CHAU HON-LEUNG AND ANOTHER v. KONG KWOK-CHOI AND OTHERS

CACV000031/1975

IN THE SUPREME COURT OF HONG KONG

(APPELLATE JURISDICTION)

CIVIL APPEAL NO. 31 OF 1975

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BETWEEN:
CHAU Hon-leung Appellants
TSUI Hing-kwong
(Defendants)
and
KONG Kwok-choi
HO Yun-chi (married woman)
KONG Wan-sin (an infant through his next friend and father KONG Kwok-choi) Respondents
KONG Wan-ying, (an infant through her next friend and father KONG Kwok-choi) (Plaintiffs)
KONG Wan-lun (an infant through her next friend and father KONG Kwok-choi)

Coram: Briggs, C.J. and McMullin, J.

Date of Judgment: 24th September, 1975.

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JUDGMENT

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1. This is an appeal from the assessment of damages made by a Registrar of the Supreme Court in a running-down action. The plaintiffswere given leave to appeal against the decision of the Registrar on the 11th June, 1975.

2. We think that this appeal has been brought before the wrong court. Section 18(7) of the Supreme Court Ordinance says:-

“(7) Any person affected by any order or decision of the Registrar made pursuant to jurisdiction conferred by any Ordinance may, subjectto any provision to the contrary in any Ordinance, appeal therefrom to a judge at chambers.”

3. It is true that Order 58 rule 2 provides that an appeal shall lie to the Full Court and not to a judge in Chambers from any assessmentof damages made by a Registrar. But it is obvious that Order 58 rule 2 is ultra vires the Supreme Court Ordinance. When that orderwas inserted in the Rules of the Supreme Court an amendment to section 18(7) of the Ordinance was overlooked and though an amendmenthas been requested it has not yet been made. Mr. Tang, for the defendants, argued that since the word “ordinance” is defined in theInterpretation Ordinance to mean an “ordinance” or “subsidiary legislation”, the bringing of the appeal to the Full Court under Order58 rule 2 was legitimate in view of the wording of that section. He argued that as “ordinance” means subsidiary legislation, Order58 is part of an ordinance and as that Order provides that an appeal such as we are dealing with here may be made to the Full Court,the plaintiffs have come before the correct tribunal.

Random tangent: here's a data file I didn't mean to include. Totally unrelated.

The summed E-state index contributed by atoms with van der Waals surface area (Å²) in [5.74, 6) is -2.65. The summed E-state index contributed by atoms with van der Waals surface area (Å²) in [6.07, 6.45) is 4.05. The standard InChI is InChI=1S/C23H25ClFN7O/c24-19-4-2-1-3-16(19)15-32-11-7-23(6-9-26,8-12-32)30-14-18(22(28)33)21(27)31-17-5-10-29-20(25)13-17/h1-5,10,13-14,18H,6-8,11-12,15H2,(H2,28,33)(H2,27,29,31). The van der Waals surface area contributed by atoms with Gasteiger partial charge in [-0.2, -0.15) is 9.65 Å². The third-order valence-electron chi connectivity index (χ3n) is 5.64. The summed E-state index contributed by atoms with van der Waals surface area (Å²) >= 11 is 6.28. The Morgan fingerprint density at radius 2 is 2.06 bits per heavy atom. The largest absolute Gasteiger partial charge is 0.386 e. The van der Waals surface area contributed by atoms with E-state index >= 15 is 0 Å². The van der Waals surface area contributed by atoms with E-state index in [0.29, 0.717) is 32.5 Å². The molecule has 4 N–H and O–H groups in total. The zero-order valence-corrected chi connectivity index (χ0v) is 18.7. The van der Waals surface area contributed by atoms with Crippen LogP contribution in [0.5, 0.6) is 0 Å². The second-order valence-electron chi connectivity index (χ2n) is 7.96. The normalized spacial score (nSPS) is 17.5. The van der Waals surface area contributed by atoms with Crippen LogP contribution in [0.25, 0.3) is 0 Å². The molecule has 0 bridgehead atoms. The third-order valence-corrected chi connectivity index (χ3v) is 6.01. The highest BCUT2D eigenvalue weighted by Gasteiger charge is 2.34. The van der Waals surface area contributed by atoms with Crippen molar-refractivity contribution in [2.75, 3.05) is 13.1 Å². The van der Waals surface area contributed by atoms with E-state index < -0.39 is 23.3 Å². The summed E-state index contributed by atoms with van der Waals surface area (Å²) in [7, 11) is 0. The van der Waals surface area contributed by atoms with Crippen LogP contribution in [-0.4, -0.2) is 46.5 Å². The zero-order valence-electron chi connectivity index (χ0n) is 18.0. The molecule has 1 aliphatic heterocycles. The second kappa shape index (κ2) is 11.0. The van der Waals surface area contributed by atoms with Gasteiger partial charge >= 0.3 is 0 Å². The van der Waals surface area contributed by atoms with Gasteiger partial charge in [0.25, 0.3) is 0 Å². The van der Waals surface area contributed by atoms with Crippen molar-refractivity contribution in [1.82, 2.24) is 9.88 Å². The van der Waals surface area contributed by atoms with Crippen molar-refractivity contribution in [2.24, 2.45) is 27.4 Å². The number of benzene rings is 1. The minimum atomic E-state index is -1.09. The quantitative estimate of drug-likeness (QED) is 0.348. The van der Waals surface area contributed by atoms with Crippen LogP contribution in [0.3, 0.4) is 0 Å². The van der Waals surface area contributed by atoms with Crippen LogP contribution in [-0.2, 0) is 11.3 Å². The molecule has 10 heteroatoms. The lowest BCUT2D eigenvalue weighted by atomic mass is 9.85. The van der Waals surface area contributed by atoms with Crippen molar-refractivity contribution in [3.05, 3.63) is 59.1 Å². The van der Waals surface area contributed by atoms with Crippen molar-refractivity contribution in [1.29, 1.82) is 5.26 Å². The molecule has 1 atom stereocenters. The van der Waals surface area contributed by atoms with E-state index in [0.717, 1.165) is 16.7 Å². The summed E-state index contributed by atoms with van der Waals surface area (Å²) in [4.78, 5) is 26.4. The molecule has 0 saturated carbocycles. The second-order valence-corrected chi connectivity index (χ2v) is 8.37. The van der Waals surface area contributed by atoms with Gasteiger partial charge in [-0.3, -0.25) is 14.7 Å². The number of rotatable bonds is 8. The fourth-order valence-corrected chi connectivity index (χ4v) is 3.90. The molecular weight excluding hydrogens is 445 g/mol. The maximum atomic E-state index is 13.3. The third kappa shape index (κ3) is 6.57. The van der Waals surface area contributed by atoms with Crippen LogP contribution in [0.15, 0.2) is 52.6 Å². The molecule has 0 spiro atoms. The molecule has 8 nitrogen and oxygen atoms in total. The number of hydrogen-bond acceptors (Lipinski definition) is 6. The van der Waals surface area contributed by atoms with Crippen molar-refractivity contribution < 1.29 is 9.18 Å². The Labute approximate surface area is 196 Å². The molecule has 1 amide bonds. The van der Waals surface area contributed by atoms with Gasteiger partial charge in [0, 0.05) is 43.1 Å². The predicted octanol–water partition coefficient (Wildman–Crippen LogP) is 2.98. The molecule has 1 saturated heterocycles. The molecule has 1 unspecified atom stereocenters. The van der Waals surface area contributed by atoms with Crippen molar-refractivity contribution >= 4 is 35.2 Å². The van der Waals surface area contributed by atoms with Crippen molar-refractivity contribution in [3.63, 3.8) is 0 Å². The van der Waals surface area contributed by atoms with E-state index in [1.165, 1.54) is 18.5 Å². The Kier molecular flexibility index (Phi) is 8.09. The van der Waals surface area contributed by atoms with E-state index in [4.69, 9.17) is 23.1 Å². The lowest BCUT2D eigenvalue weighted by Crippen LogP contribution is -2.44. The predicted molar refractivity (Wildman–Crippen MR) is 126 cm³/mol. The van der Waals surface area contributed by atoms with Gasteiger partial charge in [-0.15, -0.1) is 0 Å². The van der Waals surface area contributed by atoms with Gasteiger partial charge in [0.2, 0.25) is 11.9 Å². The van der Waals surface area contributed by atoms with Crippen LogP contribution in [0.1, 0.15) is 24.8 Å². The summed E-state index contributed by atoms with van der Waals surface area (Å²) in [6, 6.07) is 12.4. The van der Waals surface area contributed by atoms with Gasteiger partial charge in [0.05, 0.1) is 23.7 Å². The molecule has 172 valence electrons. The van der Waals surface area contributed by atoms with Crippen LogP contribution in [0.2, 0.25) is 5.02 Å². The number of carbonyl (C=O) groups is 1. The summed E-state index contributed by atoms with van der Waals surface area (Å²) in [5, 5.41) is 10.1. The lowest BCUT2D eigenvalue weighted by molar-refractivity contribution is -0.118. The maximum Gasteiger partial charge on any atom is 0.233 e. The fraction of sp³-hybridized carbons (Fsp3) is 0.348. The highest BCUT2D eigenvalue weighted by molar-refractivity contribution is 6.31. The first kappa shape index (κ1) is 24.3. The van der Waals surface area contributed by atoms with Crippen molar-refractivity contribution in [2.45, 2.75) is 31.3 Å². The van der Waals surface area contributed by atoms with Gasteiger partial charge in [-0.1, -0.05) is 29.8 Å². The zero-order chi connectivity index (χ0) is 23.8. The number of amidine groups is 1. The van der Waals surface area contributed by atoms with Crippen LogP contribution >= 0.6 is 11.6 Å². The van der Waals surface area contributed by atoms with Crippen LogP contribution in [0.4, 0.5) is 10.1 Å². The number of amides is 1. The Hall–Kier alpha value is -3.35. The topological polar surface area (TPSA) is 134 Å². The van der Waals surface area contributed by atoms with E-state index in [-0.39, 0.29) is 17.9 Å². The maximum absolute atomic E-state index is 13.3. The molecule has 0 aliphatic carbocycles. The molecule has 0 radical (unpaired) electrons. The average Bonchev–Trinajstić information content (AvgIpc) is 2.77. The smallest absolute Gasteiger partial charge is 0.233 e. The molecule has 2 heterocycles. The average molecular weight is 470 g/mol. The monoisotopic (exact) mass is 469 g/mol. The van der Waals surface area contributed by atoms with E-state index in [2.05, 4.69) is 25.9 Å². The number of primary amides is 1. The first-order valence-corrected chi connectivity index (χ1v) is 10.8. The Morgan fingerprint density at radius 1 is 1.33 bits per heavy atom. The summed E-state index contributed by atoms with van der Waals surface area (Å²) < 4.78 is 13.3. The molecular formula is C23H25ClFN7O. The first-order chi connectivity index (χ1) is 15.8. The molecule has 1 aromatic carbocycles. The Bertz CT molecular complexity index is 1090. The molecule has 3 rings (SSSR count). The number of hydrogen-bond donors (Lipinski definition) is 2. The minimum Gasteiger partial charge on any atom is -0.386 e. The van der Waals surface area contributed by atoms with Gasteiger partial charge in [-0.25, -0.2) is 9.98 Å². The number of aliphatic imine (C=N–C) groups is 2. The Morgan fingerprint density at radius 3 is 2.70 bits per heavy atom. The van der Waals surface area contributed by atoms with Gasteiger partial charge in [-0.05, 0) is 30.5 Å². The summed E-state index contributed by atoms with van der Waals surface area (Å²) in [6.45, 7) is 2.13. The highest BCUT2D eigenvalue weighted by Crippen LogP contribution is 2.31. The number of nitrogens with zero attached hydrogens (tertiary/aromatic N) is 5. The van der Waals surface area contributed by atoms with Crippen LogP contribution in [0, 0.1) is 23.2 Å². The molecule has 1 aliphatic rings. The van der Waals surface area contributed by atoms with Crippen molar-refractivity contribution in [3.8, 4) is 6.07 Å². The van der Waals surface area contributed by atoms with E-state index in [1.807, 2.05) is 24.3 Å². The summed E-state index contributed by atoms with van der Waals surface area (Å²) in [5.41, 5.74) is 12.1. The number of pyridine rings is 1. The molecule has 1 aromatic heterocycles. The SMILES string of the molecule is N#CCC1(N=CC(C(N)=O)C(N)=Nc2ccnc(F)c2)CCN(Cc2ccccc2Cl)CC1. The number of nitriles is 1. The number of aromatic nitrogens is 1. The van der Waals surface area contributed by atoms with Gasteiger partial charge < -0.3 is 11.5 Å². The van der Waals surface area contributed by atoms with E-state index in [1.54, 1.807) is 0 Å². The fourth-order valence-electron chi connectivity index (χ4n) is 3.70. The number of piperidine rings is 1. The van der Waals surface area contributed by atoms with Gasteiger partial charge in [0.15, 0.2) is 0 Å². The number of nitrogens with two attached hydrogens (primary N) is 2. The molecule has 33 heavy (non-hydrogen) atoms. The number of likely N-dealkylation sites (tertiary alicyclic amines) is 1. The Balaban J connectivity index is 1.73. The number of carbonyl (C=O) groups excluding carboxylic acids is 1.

4. We do not think that this is right. It is fundamental that rules made under an Ordinance cannot enlarge the scope of that Ordinanceor contradict the provisions of that Ordinance, or contain provisions inconsistent with that Ordinance. Therefore, Order 58 rule2 is ultra vires. It purports to give a right of appeal to the Full Court while the Ordinance restricts that right to a judge inchambers.

5. In any event, the order of the Registrar allowing an appeal was out of time. Under section 18(7) the plaintiffs had five days inwhich to lodge an appeal from the decision of the Registrar. The Registrar’s decision was given on the 14th April, 1975 and leaveto appeal was given on the 11th June, 1975.

6. In the circumstances, we think the correct order to make in this case is to treat this application as an application for leave toappeal out of time under Order 59. We, therefore, grant leave to appeal out of time to the plaintiffs. The time to be fourteen daysfrom today’s date. There is a cross-appeal on the part of the defendants which has been withdrawn. The costs will be reserved.

(Geoffrey Briggs)
President.

Representation:

Murphy (J.S.M.) for Appellants

Robert Tang (H.H. LAU & Co.) for Respondent.